Air Pollution Costs California Millions
A past study by the nonprofit RAND Corporation shows that over a three-year period, air pollution caused more than $193 million in hospital costs for conditions like pneumonia and asthma. The study covered 2005 through 2007 and sought to determine if air pollution's costs could be quantified. They could and the sum is significant. But this is not solely relevant to researchers and politicians. Though the overall level of air pollution won't change overnight, if you're concerned about air pollution's effect on your health, you can purchase a HEPA air purifier to reduce your indoor air pollution.
California and Costs
Among all 50 states, California has the largest number of people living in areas that don't meet federal clean air standards. The cost of air pollution-related health care visits equaled what it would cost to provide flu vaccines to 85% of the state's children under age 15. Study authors noted that improving air quality is important both health-wise and budget-wise, especially given California's continuing budget woes. The study's lead author, John Romley, noted: "These costs may not be the largest problem caused by dirty air, but our study provides more evidence about the impact that air pollution has on the state's economy."
Putting a Dollar Amount on Air Pollution
RAND's study is the first to quantify hospital-based medical costs as a result of air pollution, assigning amounts to both public and private payers. The study covered the years 2005 to 2007, focusing on the four-county South Coast Air Basin and the San Joaquin Valley. It also included smaller case studies of individual hospitals in Sacramento, Riverside, Palo Alto, Lynwood, and Fresno. The case studies served to illustrate that the costs of healthcare visits varies by region. Los Angeles and Orange Counties accounted for more than half of the $193 million. Overall, exposure to high levels of ozone and fine particulate matter caused almost 30,000 healthcare visits over the three years. Public-funded insurance paid for most of the costs; Medicare and Medi-Cal paid for almost two-thirds of the total.
Researchers first gathered epidemiological studies linking elevated air pollution levels to respiratory and cardiovascular illnesses and compared them with records of hospitals and air pollution agencies. From this, they could determine how air pollution affected insurance spending, both private and public. They looked specifically at hospital admissions due to respiratory and cardiovascular conditions as well as at emergency room visits caused by asthma attacks.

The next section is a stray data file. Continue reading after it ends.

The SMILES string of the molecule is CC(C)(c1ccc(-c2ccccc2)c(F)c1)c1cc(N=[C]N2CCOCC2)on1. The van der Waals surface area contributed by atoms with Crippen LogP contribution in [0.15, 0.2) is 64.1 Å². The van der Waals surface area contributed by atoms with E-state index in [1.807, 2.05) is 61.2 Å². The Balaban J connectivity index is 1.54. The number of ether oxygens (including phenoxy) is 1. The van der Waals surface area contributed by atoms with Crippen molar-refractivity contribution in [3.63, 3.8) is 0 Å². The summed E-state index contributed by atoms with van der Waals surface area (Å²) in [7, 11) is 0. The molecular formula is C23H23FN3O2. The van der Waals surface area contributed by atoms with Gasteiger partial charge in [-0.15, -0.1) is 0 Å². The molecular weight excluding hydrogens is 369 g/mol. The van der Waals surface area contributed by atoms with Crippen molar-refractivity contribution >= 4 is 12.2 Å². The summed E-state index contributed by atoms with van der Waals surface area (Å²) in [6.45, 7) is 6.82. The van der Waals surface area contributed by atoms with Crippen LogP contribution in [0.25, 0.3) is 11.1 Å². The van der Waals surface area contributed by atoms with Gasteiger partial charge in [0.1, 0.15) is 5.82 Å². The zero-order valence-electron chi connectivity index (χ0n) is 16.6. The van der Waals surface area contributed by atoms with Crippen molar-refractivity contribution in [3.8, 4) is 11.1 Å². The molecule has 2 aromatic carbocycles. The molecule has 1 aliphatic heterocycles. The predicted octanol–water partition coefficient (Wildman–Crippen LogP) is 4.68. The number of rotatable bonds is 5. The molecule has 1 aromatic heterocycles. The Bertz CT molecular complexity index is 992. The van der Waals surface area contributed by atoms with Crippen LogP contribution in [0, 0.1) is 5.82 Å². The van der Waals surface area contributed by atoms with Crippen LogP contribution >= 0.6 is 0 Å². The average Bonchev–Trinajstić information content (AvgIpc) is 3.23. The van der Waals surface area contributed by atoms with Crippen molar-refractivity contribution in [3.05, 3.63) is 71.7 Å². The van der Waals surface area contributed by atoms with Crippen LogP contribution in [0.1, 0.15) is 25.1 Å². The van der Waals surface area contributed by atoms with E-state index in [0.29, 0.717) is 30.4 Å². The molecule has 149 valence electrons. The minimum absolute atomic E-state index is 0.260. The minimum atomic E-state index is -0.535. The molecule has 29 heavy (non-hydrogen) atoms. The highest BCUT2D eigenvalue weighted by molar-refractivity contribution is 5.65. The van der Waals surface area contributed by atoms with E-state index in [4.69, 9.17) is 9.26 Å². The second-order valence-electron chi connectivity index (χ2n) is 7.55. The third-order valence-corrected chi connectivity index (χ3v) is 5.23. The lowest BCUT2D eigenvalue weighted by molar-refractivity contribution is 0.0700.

Trends in the Healthcare Data
The data revealed several trends. The most common healthcare visit was to an emergency room requiring care for an asthmatic child age 17 and under because of elevated air pollution. There were more than 12,000 such ER visits during the three years. The most expensive health care visits were hospital admissions for pneumonia, acute bronchitis, and chronic obstructive pulmonary disease (COPD). These three conditions totaled nearly a third of the $193 million. And almost 75% of the health care visits were due to fine particulate matter which are microscopic particles that settle deep in the lungs.
Limitations to the Data
$193 million is a conservative estimate. It doesn't account for outpatient care that people get from clinics or doctor's offices. Since data about those visits are not routinely reported to state agencies, the researchers couldn't include it. That means that the true cost of air pollution is likely significantly higher.
Air Purifiers for Reduced Indoor Air Pollution
Indoor air is two to five-times more polluted than air outdoors, according to the Environmental Protection Agency. Even more worrisome: you take 9 of 10 breaths indoors. If you're concerned about the effects of air pollution, the best way to address them is to clean the air you breathe at home. A HEPA air purifier is the most effective way to do that. High-efficiency particulate air (HEPA) filters are scientifically proven to remove 99.97% of airborne particles of size 0.3 microns and above. Many HEPA air purifiers also include activated carbon filters which remove volatile organic compounds (VOC's). Thus, HEPA air purifiers can remove a wide array of pollutants from your home's air, leaving you breathing easy.
- Administration Staff